IN CONVERSATION WITH RAFAELA DE ASCANIO

In the lead up to Rafaela's blockbuster solo show UNIVERSAL YEARNINGS, Curator Josephine sat down to interview de Ascanio. Touching on feminism, spirituality, process and her inspirations.

 

Josephine:

Can you introduce yourself and tell us about your background as an artist?

 

Rafaela:

My name is Rafaela de Ascanio. I am a painter and ceramics. I started my journey at Saint Martins and did then went to the Courtauld to study Art History, as I really wanted it to filter into my work, which it still does today, but in a different way than expected. I was originally a painter, and then my husband introduced me to ceramics, and I became completely obsessed with building clay sculptures and painting them with glaze.  I also dabbled in performance, which is mainly done with the Queer Campervan, which is a group of my friends who converted a campervan into a theatre, by turning one wall into a stage. They have been driving around the UK and Europe and collecting different artists to perform with.

I have read poetry, and my manifesto and we also used to the Alternative Alternative Miss World, which was a beauty pageant and I participated and almost always lost in those shows as well. I should probably say that my mother is an artist. So that is something we always had at home. I was the only one of her children who would go with her to museums, and it is something that I am now pushing onto my own little daughter who comes with me to galleries, rather than play-groups! My mother is from the Canary Islands, which is where I spent a lot of my childhood. That still filters into my work quite a lot, with the colours, the mashup of the culture, and the heavy mish-mash Catholicism that you find there.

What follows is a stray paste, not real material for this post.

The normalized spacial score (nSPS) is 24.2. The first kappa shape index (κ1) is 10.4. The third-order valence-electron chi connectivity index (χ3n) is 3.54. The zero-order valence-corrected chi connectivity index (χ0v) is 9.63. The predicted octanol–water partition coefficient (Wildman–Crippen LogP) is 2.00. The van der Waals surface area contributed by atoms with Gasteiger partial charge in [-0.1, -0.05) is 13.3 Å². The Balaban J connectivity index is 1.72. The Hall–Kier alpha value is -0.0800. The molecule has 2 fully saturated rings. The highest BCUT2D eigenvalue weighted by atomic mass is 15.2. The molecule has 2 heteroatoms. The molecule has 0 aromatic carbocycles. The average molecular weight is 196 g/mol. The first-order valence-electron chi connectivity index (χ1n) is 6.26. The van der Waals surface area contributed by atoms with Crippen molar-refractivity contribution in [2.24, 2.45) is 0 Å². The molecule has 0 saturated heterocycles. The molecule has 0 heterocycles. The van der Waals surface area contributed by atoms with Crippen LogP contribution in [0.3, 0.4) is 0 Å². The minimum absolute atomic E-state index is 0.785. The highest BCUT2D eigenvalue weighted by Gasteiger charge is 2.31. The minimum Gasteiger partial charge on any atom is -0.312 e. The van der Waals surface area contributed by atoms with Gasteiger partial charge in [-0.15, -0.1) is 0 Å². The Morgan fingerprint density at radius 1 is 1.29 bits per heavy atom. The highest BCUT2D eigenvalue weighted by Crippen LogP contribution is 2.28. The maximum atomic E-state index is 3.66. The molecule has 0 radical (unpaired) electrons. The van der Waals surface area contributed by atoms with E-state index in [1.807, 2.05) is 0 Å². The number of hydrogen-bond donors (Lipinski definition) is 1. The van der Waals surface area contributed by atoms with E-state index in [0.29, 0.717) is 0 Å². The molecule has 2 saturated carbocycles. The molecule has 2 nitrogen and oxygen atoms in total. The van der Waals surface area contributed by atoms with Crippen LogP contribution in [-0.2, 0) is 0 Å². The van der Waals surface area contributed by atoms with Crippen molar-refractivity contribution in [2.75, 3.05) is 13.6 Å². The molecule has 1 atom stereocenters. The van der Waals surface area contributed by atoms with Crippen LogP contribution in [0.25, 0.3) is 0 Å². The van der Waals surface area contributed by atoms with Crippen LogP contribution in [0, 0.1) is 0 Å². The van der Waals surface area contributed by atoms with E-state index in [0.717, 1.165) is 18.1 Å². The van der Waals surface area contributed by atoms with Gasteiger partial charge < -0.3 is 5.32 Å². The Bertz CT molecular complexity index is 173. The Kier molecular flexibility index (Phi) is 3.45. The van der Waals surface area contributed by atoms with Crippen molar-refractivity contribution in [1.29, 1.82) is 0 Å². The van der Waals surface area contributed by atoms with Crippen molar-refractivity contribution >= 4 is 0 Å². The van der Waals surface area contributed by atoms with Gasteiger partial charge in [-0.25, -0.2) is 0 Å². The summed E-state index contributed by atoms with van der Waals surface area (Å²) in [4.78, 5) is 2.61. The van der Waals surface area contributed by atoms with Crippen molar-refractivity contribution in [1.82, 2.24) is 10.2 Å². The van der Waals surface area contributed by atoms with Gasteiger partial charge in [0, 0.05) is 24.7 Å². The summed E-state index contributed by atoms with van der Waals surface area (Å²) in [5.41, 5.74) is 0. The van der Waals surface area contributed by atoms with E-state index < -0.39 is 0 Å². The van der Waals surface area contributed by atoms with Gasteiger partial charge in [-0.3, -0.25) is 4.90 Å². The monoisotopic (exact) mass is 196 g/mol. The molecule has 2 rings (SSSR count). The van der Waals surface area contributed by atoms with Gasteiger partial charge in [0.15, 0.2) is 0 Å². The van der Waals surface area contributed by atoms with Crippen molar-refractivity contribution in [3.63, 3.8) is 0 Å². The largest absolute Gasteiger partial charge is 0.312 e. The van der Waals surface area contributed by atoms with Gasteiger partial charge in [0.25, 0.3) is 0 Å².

J:

How do you find your two chosen mediums interact? Do they feed off each other, or do you prefer to keep them separate ?

 

R:

My ceramics and paintings are always working together. Because the subject matter will be developed in reading and drawing, so it will make its way into sketches that can be made into paintings, and then sometimes those paintings are transcribed onto ceramics. But, recently, over the last year, I have found that the ceramics and paintings are in a much more complex dialogue.

There are these forms that come up in the paintings that are actually moving out of the canvas and growing into sculptural forms, which then continue on the imagery from the paintings. This is going back and forth. In a way, all of my work has got a weave going through it right from the beginning, and I am always looking back at subjects that interest me. Like the tarot pack that was so influential to me, and I still refer back to some of that imagery. They are definitely in  a dialogue. But the two mediums are so different in the way they are used.

 

In painting: it is very quick. Whilst I am building up layers, the actual process is very swift – it is energetic, it is filled with movement, usually, accompanied to music. Whereas with ceramic, it is slow and mediative, both in the building of the clay, where you are really using your hands like tools – your thumb becomes a shovel, and the side of your hand becomes a kidney and all of that process takes a huge amount of time. And then the painting with underglaze is very slow as well, just because the medium itself is quite dry. O with oils, everything moves so freely, but with underglaze you have to dip the brush back into the pot with every brushstroke so you keep the richness of the pigments. So really, that is what differentiates them – makes one such a slower and incredibly thoughtful process.

 

J:

Mysticism, femininity and classical iconography seem to heavily influence your practice – can you speak a bit about where these stem from and how they’re important in your practice?

 

R: